Can someone please explain me what a software framework is? Why do we need a framework? What does a framework do to make programming easier?


12 Answers 12


I'm very late to answer it. But, I would like to share one example, which I only thought of today. If I told you to cut a piece of paper with dimensions 5m by 5m, then surely you would do that. But suppose I ask you to cut 1000 pieces of paper of the same dimensions. In this case, you won't do the measuring 1000 times; obviously, you would make a frame of 5m by 5m, and then with the help of it you would be able to cut 1000 pieces of paper in less time. So, what you did was make a framework which would do a specific type of task. Instead of performing the same type of task again and again for the same type of applications, you create a framework having all those facilities together in one nice packet, hence providing the abstraction for your application and more importantly many applications.

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    @NehaChoudhary, Not me, but he -1 because what you are talking about is a library, not a framework since there's no IoC.
    – Pacerier
    Commented Aug 27, 2014 at 3:31
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    Maybe This is not true , because we use definition above for a template Commented Mar 4, 2015 at 16:31
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    I've read your post, but what you post sounds like what a library can do. How about explaining the difference between framework and library?
    – Aaron Liu
    Commented Mar 7, 2016 at 18:00
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    I don't understand. From what you explained that would be more like a library right?
    – router
    Commented May 18, 2016 at 10:09
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    that's a wired explanation. What you explained is bare generic and doesn't fits in Software paradigm at all. Moreover, sole point your answer conveys is re-use which isn't enough for software framework. So, essentially you didn't answered about software framework rather about code libraries or BCL's which even C++ also has but C++ isn't a framework.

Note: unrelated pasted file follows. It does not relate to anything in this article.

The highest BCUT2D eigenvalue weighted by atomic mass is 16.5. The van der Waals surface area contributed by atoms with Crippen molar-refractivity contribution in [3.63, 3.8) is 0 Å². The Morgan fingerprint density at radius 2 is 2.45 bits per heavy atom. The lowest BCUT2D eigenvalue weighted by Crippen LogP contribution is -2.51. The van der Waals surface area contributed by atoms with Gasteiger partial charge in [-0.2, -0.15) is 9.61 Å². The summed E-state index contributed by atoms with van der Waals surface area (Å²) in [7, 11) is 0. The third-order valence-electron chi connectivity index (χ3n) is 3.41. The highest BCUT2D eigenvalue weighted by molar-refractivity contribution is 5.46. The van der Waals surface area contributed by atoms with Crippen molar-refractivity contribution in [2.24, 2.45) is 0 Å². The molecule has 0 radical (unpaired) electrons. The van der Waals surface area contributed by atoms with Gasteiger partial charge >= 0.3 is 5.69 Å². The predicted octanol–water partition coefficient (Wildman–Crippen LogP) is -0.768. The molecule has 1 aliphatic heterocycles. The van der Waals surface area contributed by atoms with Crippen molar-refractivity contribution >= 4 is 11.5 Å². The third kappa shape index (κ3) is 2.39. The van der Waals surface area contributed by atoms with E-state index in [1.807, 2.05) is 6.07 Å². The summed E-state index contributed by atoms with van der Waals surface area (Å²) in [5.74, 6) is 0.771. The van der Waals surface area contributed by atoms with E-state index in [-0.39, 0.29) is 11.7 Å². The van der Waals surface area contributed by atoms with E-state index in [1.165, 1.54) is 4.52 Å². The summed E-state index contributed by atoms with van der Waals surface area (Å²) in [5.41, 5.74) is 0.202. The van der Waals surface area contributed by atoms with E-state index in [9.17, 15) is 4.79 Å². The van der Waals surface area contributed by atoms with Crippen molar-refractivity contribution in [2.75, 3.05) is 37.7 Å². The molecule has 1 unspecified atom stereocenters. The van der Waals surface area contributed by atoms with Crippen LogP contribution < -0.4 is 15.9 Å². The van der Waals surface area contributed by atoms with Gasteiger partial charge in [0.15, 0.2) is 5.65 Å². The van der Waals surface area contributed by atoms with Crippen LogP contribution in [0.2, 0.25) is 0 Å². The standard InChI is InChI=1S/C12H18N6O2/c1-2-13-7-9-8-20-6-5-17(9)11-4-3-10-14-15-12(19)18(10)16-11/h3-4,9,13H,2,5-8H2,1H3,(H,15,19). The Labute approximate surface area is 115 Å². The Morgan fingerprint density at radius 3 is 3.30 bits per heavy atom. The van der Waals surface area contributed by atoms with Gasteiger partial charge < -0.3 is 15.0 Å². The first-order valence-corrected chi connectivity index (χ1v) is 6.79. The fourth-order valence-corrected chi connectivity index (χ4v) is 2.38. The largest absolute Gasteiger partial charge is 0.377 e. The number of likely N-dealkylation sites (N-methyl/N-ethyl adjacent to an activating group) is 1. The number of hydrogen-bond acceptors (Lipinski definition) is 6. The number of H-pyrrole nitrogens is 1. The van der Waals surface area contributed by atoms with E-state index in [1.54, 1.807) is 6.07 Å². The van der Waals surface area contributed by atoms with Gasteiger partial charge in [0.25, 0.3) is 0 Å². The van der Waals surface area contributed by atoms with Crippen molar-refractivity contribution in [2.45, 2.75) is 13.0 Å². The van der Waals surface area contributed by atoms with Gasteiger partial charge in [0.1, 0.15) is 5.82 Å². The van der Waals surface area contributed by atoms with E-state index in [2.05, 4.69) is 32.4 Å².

– Rahul
    Commented Jul 7, 2017 at 13:44

Technically, you don't need a framework. If you're making a really really simple site (think of the web back in 1992), you can just do it all with hard-coded HTML and some CSS.

And if you want to make a modern webapp, you don't actually need to use a framework for that, either.

You can instead choose to write all of the logic you need yourself, every time. You can write your own data-persistence/storage layer, or - if you're too busy - just write custom SQL for every single database access. You can write your own authentication and session handling layers. And your own template rending logic. And your own exception-handling logic. And your own security functions. And your own unit test framework to make sure it all works fine. And your own... [goes on for quite a long time]

Then again, if you do use a framework, you'll be able to benefit from the good, usually peer-reviewed and very well tested work of dozens if not hundreds of other developers, who may well be better than you. You'll get to build what you want rapidly, without having to spend time building or worrying too much about the infrastructure items listed above.

You can get more done in less time, and know that the framework code you're using or extending is very likely to be done better than you doing it all yourself.

And the cost of this? Investing some time learning the framework. But - as virtually every web dev out there will attest - it's definitely worth the time spent learning to get massive (really, massive) benefits from using whatever framework you choose.

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    Why not put that energy into contributing to an open-source framework, rather than lashing up your own stuff? 'Alone, we can move rocks; together we can move mountains' and all that Commented May 17, 2012 at 15:21